“Anyone can teach maths”

How many times I have heard this quote. I beg to differ. I was on my way home from work yesterday, listening to BBC radio 2. A woman was on making a music request.

The presenter (Stuart Maconie) asked her what she did for a living.

Woman: “I’m a teacher”
SM: “What do you teach?”
Woman: “Maths”
SM: “What were you teaching today?”
Woman: “Maths” (Duh)
SM: “No, I mean, was it quadratic equations or something?”
Woman: “Yes, actually…”

More chatter…

SM: “What’s the volume of a cone?”
Woman:$\frac{1}{3} \pi r^2$

More chatter…

SM: “What’s the volume of a sphere?”
Woman:$\frac{1}{3} \pi r^2$
SM: “They can’t both be that”

Yes, that’s right, they can’t both be that. That would be because both answers are totally wrong. Not only are they wrong, they are not even dimensionally correct. In other words, any formula that represents a volume has to essentially be a distance times a distance times a distance. Count them, three distances multiplied together. This idiot gave the formula for an area; so it’s not just the incorrect formulae that bothered me, or the fact that this was a maths teacher, but the fact that the formulae couldn’t possibly be correct. Anyone with some insight into mathematics would know that. I would have known better when I was 18. Now there are some excellent maths school teachers, doing the job for the love of it, because it’s certainly not for the pay, but there are some awful ones too, I know because:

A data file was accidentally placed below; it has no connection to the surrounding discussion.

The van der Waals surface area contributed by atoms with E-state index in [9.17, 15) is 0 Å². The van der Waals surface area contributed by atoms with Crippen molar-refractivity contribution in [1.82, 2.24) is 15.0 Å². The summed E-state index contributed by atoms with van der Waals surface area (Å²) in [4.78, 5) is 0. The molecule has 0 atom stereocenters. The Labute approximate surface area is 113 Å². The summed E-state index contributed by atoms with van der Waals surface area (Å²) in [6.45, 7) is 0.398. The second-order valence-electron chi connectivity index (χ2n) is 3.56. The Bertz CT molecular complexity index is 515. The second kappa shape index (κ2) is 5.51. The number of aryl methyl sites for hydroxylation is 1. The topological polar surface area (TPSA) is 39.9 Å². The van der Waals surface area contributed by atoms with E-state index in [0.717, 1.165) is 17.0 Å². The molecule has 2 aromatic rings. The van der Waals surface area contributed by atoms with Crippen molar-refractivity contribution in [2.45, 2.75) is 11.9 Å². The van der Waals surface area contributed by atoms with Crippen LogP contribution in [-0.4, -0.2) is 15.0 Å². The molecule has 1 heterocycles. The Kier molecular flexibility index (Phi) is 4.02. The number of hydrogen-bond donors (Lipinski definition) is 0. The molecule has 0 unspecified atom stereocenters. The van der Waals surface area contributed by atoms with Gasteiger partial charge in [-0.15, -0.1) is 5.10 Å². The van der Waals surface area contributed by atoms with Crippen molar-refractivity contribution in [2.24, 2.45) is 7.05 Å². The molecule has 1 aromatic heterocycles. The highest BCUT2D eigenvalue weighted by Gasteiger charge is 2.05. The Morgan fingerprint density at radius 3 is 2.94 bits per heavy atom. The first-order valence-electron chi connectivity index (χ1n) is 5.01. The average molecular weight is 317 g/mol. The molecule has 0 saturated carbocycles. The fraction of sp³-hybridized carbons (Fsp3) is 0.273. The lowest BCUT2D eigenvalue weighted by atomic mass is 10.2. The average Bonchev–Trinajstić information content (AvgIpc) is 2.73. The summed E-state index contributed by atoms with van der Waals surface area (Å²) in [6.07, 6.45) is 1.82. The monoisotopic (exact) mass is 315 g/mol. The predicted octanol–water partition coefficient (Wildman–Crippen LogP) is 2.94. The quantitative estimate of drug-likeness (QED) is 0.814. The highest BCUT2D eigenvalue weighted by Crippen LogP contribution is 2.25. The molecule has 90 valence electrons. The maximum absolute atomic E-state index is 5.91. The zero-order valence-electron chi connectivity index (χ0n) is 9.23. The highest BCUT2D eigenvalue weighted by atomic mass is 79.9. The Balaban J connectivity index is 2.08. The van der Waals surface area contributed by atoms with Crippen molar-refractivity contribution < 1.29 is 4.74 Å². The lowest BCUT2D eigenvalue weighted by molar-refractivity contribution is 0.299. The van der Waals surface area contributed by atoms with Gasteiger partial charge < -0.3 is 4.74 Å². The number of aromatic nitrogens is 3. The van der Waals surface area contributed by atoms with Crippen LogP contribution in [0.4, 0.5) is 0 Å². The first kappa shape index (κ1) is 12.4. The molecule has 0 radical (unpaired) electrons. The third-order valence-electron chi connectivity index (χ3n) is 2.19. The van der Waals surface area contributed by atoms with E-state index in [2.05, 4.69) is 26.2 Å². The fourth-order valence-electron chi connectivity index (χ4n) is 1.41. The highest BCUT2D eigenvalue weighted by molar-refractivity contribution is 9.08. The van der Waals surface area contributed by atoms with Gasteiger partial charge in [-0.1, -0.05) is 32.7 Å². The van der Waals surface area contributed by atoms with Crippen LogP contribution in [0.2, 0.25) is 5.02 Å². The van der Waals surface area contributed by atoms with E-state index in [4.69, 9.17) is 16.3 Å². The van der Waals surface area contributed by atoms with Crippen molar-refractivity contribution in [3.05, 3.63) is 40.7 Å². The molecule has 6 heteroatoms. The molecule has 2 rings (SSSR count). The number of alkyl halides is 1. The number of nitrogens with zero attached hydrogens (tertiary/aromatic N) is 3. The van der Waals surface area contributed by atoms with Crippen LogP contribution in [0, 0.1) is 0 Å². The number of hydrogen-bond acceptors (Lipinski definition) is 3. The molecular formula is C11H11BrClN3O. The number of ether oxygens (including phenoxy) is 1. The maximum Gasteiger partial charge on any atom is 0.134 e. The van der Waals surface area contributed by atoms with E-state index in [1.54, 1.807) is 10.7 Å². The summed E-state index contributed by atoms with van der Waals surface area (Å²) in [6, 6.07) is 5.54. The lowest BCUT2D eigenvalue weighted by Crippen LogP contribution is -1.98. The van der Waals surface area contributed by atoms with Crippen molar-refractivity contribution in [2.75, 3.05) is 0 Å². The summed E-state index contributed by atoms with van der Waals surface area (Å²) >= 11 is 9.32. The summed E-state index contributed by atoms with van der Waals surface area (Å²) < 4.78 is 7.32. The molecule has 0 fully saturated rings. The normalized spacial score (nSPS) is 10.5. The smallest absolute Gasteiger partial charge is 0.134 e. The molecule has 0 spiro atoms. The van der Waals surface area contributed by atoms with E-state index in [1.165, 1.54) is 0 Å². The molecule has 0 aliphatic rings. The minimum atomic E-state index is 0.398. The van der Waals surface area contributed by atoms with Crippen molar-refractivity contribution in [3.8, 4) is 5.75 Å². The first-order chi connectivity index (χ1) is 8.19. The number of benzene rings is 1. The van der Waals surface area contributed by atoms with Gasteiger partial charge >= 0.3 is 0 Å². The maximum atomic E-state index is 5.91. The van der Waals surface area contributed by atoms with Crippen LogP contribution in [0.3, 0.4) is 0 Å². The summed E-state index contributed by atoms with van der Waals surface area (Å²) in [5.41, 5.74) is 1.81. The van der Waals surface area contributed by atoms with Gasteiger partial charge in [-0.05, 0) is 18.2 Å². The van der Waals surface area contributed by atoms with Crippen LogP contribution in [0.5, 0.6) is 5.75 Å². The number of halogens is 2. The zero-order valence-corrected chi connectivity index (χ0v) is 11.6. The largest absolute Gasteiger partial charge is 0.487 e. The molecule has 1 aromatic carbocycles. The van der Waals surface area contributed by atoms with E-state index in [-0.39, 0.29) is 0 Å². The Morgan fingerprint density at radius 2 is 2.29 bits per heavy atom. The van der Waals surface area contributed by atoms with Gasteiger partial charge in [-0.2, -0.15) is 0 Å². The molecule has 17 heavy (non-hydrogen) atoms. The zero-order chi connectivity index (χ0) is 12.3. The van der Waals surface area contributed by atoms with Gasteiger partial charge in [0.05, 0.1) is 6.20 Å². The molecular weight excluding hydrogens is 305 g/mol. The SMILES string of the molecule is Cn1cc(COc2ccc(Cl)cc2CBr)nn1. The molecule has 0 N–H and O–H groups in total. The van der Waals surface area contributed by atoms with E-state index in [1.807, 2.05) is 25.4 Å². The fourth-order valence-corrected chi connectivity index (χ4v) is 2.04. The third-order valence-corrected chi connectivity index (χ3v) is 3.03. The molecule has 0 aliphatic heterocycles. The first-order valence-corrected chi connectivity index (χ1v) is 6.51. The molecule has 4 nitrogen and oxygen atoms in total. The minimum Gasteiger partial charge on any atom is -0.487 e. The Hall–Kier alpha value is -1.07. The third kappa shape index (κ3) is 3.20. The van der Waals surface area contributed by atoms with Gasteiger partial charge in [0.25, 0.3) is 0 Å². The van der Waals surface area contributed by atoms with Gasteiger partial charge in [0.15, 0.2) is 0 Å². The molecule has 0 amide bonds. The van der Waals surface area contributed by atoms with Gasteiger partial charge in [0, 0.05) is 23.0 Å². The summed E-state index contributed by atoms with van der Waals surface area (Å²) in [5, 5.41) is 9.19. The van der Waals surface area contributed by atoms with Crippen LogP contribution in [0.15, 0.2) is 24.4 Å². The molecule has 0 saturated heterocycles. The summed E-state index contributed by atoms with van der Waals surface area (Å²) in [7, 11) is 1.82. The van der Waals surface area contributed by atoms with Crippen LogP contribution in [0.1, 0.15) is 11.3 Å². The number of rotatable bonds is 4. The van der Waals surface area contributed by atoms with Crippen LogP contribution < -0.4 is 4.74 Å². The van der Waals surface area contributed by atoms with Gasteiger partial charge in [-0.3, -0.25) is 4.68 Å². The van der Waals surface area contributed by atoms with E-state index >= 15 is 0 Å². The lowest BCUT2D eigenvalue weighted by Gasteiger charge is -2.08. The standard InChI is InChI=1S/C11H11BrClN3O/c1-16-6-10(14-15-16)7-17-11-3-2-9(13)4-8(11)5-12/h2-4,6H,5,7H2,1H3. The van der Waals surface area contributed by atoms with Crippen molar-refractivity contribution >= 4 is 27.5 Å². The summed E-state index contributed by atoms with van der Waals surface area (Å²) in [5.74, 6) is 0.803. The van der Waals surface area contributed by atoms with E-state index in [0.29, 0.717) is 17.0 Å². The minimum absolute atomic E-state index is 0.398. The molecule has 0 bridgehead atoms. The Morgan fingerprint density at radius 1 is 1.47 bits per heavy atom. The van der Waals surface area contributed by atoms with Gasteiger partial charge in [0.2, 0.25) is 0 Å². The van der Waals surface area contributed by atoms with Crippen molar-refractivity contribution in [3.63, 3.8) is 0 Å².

• I had one of them;
  • my daily job largely consists of undoing the damage they have wreaked on my students.

Of course, she was probably caught off guard, as if that’s an excuse for not knowing these formulae if you’re a professional mathematician, but in that case the correct answer was “I don’t remember”.

Argh!

Ok, I feel a bit better now.

Oh, the correct formulae are of course $\frac{1}{3} \pi r^2 h$ for a cone (note, $r \times r \times h$, three distances) and $\frac{4}{3} \pi r^3$ (note, $r \times r \times r$, three distances).

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